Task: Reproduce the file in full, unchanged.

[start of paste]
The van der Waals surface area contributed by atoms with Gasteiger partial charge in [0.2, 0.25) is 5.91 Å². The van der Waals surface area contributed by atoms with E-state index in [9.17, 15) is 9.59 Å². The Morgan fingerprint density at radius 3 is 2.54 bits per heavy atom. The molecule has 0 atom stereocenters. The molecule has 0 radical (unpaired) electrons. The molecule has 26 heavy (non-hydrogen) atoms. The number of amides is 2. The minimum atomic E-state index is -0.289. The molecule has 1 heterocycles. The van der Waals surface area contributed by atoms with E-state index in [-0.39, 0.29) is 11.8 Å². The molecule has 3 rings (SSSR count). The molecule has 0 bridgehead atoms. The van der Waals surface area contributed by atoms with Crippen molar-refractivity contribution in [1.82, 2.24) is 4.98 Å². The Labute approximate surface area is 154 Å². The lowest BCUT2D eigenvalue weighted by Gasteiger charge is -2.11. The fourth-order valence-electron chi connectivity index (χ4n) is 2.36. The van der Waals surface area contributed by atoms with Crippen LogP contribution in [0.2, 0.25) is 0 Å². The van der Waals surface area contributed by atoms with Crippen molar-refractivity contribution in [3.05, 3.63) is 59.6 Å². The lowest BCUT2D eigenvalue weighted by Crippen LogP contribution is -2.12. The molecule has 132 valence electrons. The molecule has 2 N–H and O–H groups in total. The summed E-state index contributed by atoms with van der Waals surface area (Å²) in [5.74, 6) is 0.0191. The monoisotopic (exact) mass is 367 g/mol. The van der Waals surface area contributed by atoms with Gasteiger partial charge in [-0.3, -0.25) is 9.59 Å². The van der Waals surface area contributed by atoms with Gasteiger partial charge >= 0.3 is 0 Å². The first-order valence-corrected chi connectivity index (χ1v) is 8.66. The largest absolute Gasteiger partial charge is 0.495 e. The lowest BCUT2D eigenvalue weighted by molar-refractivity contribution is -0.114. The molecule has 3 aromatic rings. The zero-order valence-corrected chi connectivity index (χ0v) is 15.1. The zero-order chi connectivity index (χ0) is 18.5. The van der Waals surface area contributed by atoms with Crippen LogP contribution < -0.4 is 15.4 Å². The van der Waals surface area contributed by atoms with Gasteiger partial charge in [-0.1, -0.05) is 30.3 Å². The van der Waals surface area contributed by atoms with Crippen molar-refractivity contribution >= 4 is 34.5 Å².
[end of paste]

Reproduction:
The van der Waals surface area contributed by atoms with Gasteiger partial charge in [0.2, 0.25) is 5.91 Å². The van der Waals surface area contributed by atoms with E-state index in [9.17, 15) is 9.59 Å². The Morgan fingerprint density at radius 3 is 2.54 bits per heavy atom. The molecule has 0 atom stereocenters. The molecule has 0 radical (unpaired) electrons. The molecule has 26 heavy (non-hydrogen) atoms. The number of amides is 2. The minimum atomic E-state index is -0.289. The molecule has 1 heterocycles. The van der Waals surface area contributed by atoms with E-state index in [-0.39, 0.29) is 11.8 Å². The molecule has 3 rings (SSSR count). The molecule has 0 bridgehead atoms. The van der Waals surface area contributed by atoms with Crippen molar-refractivity contribution in [1.82, 2.24) is 4.98 Å². The Labute approximate surface area is 154 Å². The lowest BCUT2D eigenvalue weighted by Gasteiger charge is -2.11. The fourth-order valence-electron chi connectivity index (χ4n) is 2.36. The van der Waals surface area contributed by atoms with Crippen LogP contribution in [0.2, 0.25) is 0 Å². The van der Waals surface area contributed by atoms with Crippen molar-refractivity contribution in [3.05, 3.63) is 59.6 Å². The lowest BCUT2D eigenvalue weighted by Crippen LogP contribution is -2.12. The molecule has 132 valence electrons. The molecule has 2 N–H and O–H groups in total. The summed E-state index contributed by atoms with van der Waals surface area (Å²) in [5.74, 6) is 0.0191. The monoisotopic (exact) mass is 367 g/mol. The van der Waals surface area contributed by atoms with Gasteiger partial charge in [-0.3, -0.25) is 9.59 Å². The van der Waals surface area contributed by atoms with Gasteiger partial charge >= 0.3 is 0 Å². The first-order valence-corrected chi connectivity index (χ1v) is 8.66. The largest absolute Gasteiger partial charge is 0.495 e. The lowest BCUT2D eigenvalue weighted by molar-refractivity contribution is -0.114. The molecule has 3 aromatic rings. The zero-order valence-corrected chi connectivity index (χ0v) is 15.1. The zero-order chi connectivity index (χ0) is 18.5. The van der Waals surface area contributed by atoms with Crippen LogP contribution < -0.4 is 15.4 Å². The van der Waals surface area contributed by atoms with Gasteiger partial charge in [-0.1, -0.05) is 30.3 Å². The van der Waals surface area contributed by atoms with Crippen molar-refractivity contribution >= 4 is 34.5 Å².